By Captain John Curry
As a general rule I don’t use much live bait on my charters on Cape Cod. Sure there’s times like when we have kids out that a bag of squid comes in handy, but unless I’m drifting crabs for Tarpon or chumming for Sharks down here on Boca Grande once I’m back on the Cape its mainly Flies and artificial baits. As most of you know I love soft plastics and I have developed techniques that in most cases will out produce live bait without all the hassle and mess. One such species that I have found to take soft plastics is our Summer Flounder or Fluke as their better known. Fluke are more aggressive than your typical Winter Flounder and as ambush feeders knowing the right conditions and bait that they are feeding on is the first step in
changing your tactics to include soft plastics in your arsenal. Once you try this technique you will find out like I did the fish coming over the rail are generally much bigger than fish caught on live bait. Gear you’ll need: I use 7’ medium action spinning rods with good backbone and a light tip flex. Paired with a 4000 series reel spooled with 15-20lb braid is all you’ll need. I use 20lb fluorocarbon leader of about 3.5’ in length. Since I’m mainly fishing over 15-30’ of water I don’t need a heavy jig and most of what I use is in the 1/8 ounce to ¼ ounce size. I feel a slower sink rate actually helps in this application. I like soft plastics in 4”-6” sizes and ha
ve found that the color of Joyce for big Fluke is pink. However, white and new penny colors also work well. I like the Hogy 6” skinny as my go to bait, but have also done well with Bill Hurley sand eel baits. Have an assortment and even include a pack of Gulp shrimp handy if they get finicky. These baits can mimic a variety of forage species from squid, sand eels, silversides and mantas shrimp. Location, location, location: I’m not talking prime real estate here, but rather prime bottom structure that Fluke prefer. First of all a moving tide is a must. I like to fish the last half of the incoming tide and the first half of a dropping tide. I look for contour breaks were the tide will be moving up and over a hump that is between 20’-25’ deep. Fluke like to hang on the front edge of a hump as the tide brings bait to them for a quick ambush meal. Another factor that comes into play is the time of day and cloud cover. Fluke are more active as the sun get’s higher and a bright cloudless day is perfect. Find 58- 75 degree water temp and you’re in business. This is not an early morning bite and in most cases and if your tide is moving mid day that’s best. The presentation: The technique is rather simple and there’s no long casting involved. No need to anchor as this is a drift over short runs approach. I like to start off many yards up current from the likely target zone. I like to stem the tide a little with my Minn Kota trolling motor to keep our lines more vertical through the drift. If you don’t have that luxury a drift sock also works well. I instruct my clients to simply drop their baits to the bottom. Keep an eye on your line in the event of any slight changes or “taps” indicating a fluke has grabbed it before the lure hits bottom. If not then it’s a simple raising and lowering of the rod tip in slow sweeps to make the bait move up off the bottom and then settle back down as we drift. The take is more subtle than expected and often it feels like your dragging weeds when it’s actually a fish swimming with your lure in its mouth. Set the hook firmly and keep your drag pretty tight. Fluke are notorious for shaking the hook on the surface so I ask my clients to keep them under the surface until I’m ready to land them. This artificial strategy paid off big many times over the past few seasons when I have clients that want to target big Fluke. We even limited out with 3 guys last June on fish all over 20”. Who know what the Fluke regulations will be in 2017, but I know one thing big Fluke love soft plastics.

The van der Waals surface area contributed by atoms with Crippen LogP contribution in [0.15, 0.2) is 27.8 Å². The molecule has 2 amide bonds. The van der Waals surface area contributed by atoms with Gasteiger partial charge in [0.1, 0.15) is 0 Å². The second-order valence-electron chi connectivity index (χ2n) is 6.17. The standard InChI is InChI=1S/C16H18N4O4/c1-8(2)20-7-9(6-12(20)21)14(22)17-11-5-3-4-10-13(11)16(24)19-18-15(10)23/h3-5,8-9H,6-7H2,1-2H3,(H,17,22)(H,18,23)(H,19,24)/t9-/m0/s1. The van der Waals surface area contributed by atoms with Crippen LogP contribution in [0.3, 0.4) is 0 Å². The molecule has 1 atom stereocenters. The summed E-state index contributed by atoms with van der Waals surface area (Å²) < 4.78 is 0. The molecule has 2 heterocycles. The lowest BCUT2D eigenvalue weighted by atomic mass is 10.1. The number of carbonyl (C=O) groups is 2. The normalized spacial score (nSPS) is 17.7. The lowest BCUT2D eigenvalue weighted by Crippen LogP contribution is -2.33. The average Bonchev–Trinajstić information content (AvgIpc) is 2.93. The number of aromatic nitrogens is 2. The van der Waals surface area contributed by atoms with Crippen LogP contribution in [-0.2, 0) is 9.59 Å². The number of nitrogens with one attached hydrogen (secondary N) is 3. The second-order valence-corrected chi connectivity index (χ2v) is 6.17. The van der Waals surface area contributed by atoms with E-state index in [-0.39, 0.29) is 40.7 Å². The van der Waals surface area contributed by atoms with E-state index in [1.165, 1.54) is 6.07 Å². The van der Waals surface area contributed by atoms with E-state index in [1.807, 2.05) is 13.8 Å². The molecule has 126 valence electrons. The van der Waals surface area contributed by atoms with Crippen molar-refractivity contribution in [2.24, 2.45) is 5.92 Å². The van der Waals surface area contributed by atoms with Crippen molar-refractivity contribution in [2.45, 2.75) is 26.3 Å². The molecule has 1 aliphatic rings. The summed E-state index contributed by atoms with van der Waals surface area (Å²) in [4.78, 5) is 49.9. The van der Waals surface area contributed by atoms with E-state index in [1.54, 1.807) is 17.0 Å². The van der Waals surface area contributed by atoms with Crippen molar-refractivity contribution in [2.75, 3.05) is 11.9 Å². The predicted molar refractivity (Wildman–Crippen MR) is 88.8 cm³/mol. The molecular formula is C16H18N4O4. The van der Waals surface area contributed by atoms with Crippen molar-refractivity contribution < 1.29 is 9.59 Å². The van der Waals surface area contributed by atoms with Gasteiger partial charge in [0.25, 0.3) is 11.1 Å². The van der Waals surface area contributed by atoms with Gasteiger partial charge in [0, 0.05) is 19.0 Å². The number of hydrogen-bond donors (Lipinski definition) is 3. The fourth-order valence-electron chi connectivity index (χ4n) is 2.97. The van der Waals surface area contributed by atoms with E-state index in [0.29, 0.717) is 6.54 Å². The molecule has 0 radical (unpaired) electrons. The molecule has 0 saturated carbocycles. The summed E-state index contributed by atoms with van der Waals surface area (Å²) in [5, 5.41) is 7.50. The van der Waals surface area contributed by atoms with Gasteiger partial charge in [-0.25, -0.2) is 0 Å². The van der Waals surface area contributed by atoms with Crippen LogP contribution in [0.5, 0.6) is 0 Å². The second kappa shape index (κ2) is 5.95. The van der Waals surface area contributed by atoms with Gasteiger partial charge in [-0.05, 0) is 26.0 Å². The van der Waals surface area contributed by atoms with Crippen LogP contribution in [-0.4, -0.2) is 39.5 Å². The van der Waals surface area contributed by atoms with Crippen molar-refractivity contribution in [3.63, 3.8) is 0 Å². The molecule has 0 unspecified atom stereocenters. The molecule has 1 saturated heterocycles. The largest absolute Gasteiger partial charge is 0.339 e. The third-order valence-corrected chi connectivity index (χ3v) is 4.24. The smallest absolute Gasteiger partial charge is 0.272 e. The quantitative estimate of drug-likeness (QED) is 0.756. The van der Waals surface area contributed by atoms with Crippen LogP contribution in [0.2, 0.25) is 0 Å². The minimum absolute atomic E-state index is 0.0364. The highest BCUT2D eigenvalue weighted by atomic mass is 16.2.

Capt. John Curry can be reached at www.capefishing.net or firstname.lastname@example.org.